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Law School Case Brief

People v. Griminger - 71 N.Y.2d 635, 529 N.Y.S.2d 55, 524 N.E.2d 409 (1988)

Rule:

As a matter of state constitutional law, the Aguilar-Spinelli two-prong test should be applied in determining whether there is a sufficient factual predicate upon which to issue a search warrant. 

Facts:

Special agents of the United States Secret Service arrested a counterfeiting suspect, and, in the course of interrogation, he signed a detailed statement accusing defendant Stewart A. Griminger of keeping large quantities of marihuana and cocaine in his bedroom and adjacent attic. Consequently, one of the agents prepared an affidavit for a warrant to search defendant's home. Although the agent did not personally know the counterfeiting suspect, his affidavit said that the undisclosed informant was "a person known to your deponent." A warrant was executed and the search produced 10 ounces of marijuana, over $ 6,000 in cash and drug-related paraphernalia. At trial in New York state court, defendant sought to suppress the marijuana and other evidence on the basis that the search warrant was based upon hearsay information of a confidential informant. However, although the court found that the agent's affidavit failed to satisfy the "reliability" prong of the Aguilar-Spinelli test, it concluded that the Gates totality-of-the-circumstances test should be applied in assessing the sufficiency of a search warrant and, finding probable cause, refused to suppress the marijuana. Defendant pleaded guilty to criminal possession of marihuana in the second degree, criminal possession of marihuana in the third degree, and criminal sale of marihuana in the fourth degree. Defendant appealed the denial of his motion to suppress.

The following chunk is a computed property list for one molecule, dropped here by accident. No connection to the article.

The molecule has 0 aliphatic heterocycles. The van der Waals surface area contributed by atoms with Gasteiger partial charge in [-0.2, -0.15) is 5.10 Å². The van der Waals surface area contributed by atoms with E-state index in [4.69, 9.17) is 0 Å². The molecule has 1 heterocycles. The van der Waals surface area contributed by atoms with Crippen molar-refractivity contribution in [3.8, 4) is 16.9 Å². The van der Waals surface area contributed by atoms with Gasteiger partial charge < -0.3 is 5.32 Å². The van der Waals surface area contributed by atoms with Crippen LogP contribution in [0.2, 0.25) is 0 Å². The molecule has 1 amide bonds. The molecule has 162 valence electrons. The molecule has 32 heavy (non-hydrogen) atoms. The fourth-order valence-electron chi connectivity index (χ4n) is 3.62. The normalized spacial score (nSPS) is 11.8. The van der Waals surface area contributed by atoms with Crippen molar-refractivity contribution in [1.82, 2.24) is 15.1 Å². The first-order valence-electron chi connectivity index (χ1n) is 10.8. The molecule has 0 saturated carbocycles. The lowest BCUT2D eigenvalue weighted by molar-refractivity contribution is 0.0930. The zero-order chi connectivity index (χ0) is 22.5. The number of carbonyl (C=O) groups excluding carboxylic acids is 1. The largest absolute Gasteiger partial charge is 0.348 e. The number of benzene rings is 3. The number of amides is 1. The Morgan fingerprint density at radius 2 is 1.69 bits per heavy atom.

Issue:

Was it proper for the court to apply the Gates totality-of-the-circumstances test in determining the sufficiency of an affidavit submitted in support of a search warrant application?

Answer:

No.

Conclusion:

The appellate court found that the marihuana seized upon the execution of the search warrant should have been suppressed because the search warrant was based upon hearsay information of a confidential informant and the supporting affidavit for the search warrant did not satisfy the reliability prong of the Aguilar-Spinelli two-prong test. The court held that refusal to suppress the evidence was an error because in evaluating hearsay information, the magistrate was required to find some minimum reasonable showing that the informant was reliable and had a base of knowledge. Because the reliability prong of the test was not satisfied, the warrant was not valid, and the marihuana was the fruit of an illegal search. As a result, defendant's convictions were reversed and the matter was remanded for further proceedings.

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